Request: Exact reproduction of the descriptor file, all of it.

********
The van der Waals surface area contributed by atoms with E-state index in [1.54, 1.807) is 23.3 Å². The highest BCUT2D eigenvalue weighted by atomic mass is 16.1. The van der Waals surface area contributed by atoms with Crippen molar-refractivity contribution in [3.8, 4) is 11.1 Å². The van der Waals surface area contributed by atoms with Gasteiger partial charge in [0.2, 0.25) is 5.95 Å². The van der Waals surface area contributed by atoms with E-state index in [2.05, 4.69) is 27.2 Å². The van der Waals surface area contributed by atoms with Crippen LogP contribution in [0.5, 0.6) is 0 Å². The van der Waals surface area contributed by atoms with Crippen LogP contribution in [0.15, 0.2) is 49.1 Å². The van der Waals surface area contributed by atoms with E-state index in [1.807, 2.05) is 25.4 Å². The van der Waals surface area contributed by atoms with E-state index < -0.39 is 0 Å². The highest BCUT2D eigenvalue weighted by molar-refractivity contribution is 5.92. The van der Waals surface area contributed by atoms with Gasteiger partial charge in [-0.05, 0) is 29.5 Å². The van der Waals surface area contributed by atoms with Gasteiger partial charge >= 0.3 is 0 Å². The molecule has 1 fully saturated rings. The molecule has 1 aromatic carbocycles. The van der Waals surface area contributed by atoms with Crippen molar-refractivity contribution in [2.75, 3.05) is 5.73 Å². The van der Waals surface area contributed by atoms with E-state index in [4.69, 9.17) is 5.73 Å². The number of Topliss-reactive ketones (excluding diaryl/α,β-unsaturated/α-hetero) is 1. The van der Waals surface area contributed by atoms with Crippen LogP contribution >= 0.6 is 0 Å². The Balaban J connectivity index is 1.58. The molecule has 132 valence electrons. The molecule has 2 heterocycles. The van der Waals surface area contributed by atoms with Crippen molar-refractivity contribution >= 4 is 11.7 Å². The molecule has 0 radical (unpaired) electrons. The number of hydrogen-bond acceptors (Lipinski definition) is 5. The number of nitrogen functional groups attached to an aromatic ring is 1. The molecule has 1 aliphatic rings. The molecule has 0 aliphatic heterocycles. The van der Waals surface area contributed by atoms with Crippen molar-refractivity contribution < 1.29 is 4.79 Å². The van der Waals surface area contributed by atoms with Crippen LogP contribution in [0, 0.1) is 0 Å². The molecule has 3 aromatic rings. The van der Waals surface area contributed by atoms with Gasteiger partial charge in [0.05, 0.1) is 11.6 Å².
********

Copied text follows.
The van der Waals surface area contributed by atoms with E-state index in [1.54, 1.807) is 23.3 Å². The highest BCUT2D eigenvalue weighted by atomic mass is 16.1. The van der Waals surface area contributed by atoms with Crippen molar-refractivity contribution in [3.8, 4) is 11.1 Å². The van der Waals surface area contributed by atoms with Gasteiger partial charge in [0.2, 0.25) is 5.95 Å². The van der Waals surface area contributed by atoms with E-state index in [2.05, 4.69) is 27.2 Å². The van der Waals surface area contributed by atoms with Crippen LogP contribution in [0.5, 0.6) is 0 Å². The van der Waals surface area contributed by atoms with Crippen LogP contribution in [0.15, 0.2) is 49.1 Å². The van der Waals surface area contributed by atoms with E-state index in [1.807, 2.05) is 25.4 Å². The van der Waals surface area contributed by atoms with E-state index < -0.39 is 0 Å². The highest BCUT2D eigenvalue weighted by molar-refractivity contribution is 5.92. The van der Waals surface area contributed by atoms with Gasteiger partial charge in [-0.05, 0) is 29.5 Å². The van der Waals surface area contributed by atoms with Gasteiger partial charge >= 0.3 is 0 Å². The molecule has 1 fully saturated rings. The molecule has 1 aromatic carbocycles. The van der Waals surface area contributed by atoms with Crippen molar-refractivity contribution in [2.75, 3.05) is 5.73 Å². The van der Waals surface area contributed by atoms with E-state index in [4.69, 9.17) is 5.73 Å². The number of Topliss-reactive ketones (excluding diaryl/α,β-unsaturated/α-hetero) is 1. The van der Waals surface area contributed by atoms with Crippen LogP contribution >= 0.6 is 0 Å². The Balaban J connectivity index is 1.58. The molecule has 132 valence electrons. The molecule has 2 heterocycles. The van der Waals surface area contributed by atoms with Crippen molar-refractivity contribution >= 4 is 11.7 Å². The molecule has 0 radical (unpaired) electrons. The number of hydrogen-bond acceptors (Lipinski definition) is 5. The number of nitrogen functional groups attached to an aromatic ring is 1. The molecule has 1 aliphatic rings. The molecule has 0 aliphatic heterocycles. The van der Waals surface area contributed by atoms with Crippen molar-refractivity contribution < 1.29 is 4.79 Å². The van der Waals surface area contributed by atoms with Crippen LogP contribution in [0, 0.1) is 0 Å². The molecule has 3 aromatic rings. The van der Waals surface area contributed by atoms with Gasteiger partial charge in [0.05, 0.1) is 11.6 Å².